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Using Personal Access Camera Networks in Organizations

Updated on January 5, 2015

In essence, technology has made it possible for employees to monitor various factors of their workers jobs. These include computer terminals, telephones, and voice mails, email even those who are in fieldwork. Almost all things from office to the field could be monitored and unless there are specific policies to restrict the same, employers are free to monitor their employees, watch, listen and even read their communication in workplaces.

The aspect of visual and workplace surveillance has experienced a change from conventional analogue CCTV cameras to more digitalized systems. This has a potential of increasing the efficiency of these systems since they require no regular monitoring by human operators. In essence, the captured video is autonomously analyzed and the alarms are issued in the event of abnormal occurrence. These kinds of systems are already available in the market (Baaziz et al 2009).

The development of digital video surveillance to many life aspects including business is poised to bring a number of positive benefits. However, there is also a potential for open issues to be extant especially in regard to privacy concerns for individuals who are being monitored. Furthermore, such security systems may not only be prone to abuse, but also against attacks. In contrast to analogue systems, digital video including personal access camera networks could be easily indexed, stored, cross referenced and retrieved. The possibilities which these new devices opens include the behavior patterns of those concerned be it, employees, public servants and officials, criminals and even ordinary individuals. This paper is aimed at finding out the benefits of using Personal Access Camera Networks in business contexts.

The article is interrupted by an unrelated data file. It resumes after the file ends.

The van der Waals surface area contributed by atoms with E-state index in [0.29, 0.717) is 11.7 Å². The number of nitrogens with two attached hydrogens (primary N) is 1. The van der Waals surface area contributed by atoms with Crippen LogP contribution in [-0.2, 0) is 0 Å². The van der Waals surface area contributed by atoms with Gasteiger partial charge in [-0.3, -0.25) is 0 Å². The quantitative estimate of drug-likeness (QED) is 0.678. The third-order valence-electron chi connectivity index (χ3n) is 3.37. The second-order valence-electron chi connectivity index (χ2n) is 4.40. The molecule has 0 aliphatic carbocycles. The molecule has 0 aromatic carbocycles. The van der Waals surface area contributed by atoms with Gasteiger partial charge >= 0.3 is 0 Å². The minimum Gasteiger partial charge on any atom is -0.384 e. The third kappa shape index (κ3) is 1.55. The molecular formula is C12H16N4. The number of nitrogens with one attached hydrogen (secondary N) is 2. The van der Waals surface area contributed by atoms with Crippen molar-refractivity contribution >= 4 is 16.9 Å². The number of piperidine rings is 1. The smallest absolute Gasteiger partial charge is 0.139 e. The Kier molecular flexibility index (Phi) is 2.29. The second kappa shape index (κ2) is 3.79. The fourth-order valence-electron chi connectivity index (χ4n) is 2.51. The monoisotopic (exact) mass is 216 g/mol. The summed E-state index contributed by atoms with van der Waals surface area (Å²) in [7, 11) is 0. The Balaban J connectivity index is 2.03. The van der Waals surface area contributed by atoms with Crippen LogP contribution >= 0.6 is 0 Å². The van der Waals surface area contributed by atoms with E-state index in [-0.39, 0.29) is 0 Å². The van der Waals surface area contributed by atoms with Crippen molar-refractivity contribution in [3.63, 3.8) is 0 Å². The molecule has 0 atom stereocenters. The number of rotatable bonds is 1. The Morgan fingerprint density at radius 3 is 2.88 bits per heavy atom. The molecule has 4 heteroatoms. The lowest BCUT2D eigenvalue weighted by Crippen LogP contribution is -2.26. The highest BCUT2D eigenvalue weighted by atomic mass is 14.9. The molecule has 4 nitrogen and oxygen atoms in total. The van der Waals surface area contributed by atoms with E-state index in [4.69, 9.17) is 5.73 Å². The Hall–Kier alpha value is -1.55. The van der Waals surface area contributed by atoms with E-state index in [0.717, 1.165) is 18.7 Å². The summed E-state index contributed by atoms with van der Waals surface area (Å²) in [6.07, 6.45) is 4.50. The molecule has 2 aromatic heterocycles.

Personal Access Camera Networks